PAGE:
Extracting Reports from a Legacy EMR

by on under automation
18 minute read

Most healthcare systems that have been around for a while have gone through an upgrade, either to a new edition of their existing EMR (Electronic Medical Record) software or to an entirely different EMR. All the data stored in the old EMR - patient records, billing data, often images or scanned documents - must be kept, of course. This either means converting it into the new system or keeping the old system as a legacy read-only reference.

However, licensing expenses for old software can quickly pile up. The company providing the EMR software might stop supporting it. Sooner or later, that data needs to be extracted to a new system for reference purposes.

We recently decided to eliminate four such legacy applications. Some had been partly converted in the past, but there were still remaining documents and records that needed to be extracted and, ideally, collected into one place for ease of reference. We already had a document storage solution that would work; it was just a matter of extracting the data we needed, in document format, from those old systems.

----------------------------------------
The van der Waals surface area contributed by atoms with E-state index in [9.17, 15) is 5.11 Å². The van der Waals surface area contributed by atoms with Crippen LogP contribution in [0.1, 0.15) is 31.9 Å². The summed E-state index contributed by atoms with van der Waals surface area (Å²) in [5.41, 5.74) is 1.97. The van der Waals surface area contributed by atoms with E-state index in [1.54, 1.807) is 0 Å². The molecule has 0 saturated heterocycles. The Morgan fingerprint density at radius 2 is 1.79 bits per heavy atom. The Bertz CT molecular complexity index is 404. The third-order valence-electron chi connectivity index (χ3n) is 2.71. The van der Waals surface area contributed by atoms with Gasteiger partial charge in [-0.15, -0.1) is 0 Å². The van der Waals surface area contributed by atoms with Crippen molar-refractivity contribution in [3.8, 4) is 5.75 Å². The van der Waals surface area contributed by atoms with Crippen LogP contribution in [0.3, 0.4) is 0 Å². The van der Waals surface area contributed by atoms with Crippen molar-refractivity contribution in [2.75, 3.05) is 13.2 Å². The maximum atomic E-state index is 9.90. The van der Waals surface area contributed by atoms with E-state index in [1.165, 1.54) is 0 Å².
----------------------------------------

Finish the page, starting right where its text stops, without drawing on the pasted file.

We started by contracting with a company that handles these sorts of extractions. The process was simple enough: we’d load images of the old EMR servers onto encrypted hard drives and ship them out; then, they’d pore over the data, reconstruct the document formats, and ship back clean documents ready to import into our document storage application.

Unfortunately, one of those four legacy applications was not quite as easy to work with. It was built in the 70s around an entirely custom operating system and file system. The extraction company wasn’t familiar with this format, and as a result, we had to take a different tack.

Python Automation

My go-to solution when a lot of manual work is to be done: Write a script to do that work for me. There are third-party scripting engines with a lot of power, but my preference is Python for two reasons: I am more comfortable (and faster) with code than with a click-and-drag scripting engine; and it is much easier to handle complex integrations (more on this later).

I have built a desktop automation library for just such purposes; however, in this case, I noticed that the EMR’s client was just a dumb terminal, connecting via telnet to the application server. So I tried launching telnet and connecting directly - and it worked! Sort of:


Clearly, there were some formatting details missing. I wrote a script to connect using telnetlib3 (I wasn’t able to get the stock Python telnet library to successfully negotiate a connection) and dumped the returned bytes for analysis.


It’s immediately clear that those \xNN bytes are invisible ASCII control characters. \x1b is the ASCII escape character, for example, and \x10 is the code for a Data Link Escape character. But these bytes seemed to have a different purpose; after experimenting for a bit and working through more application output, I figured some of it out.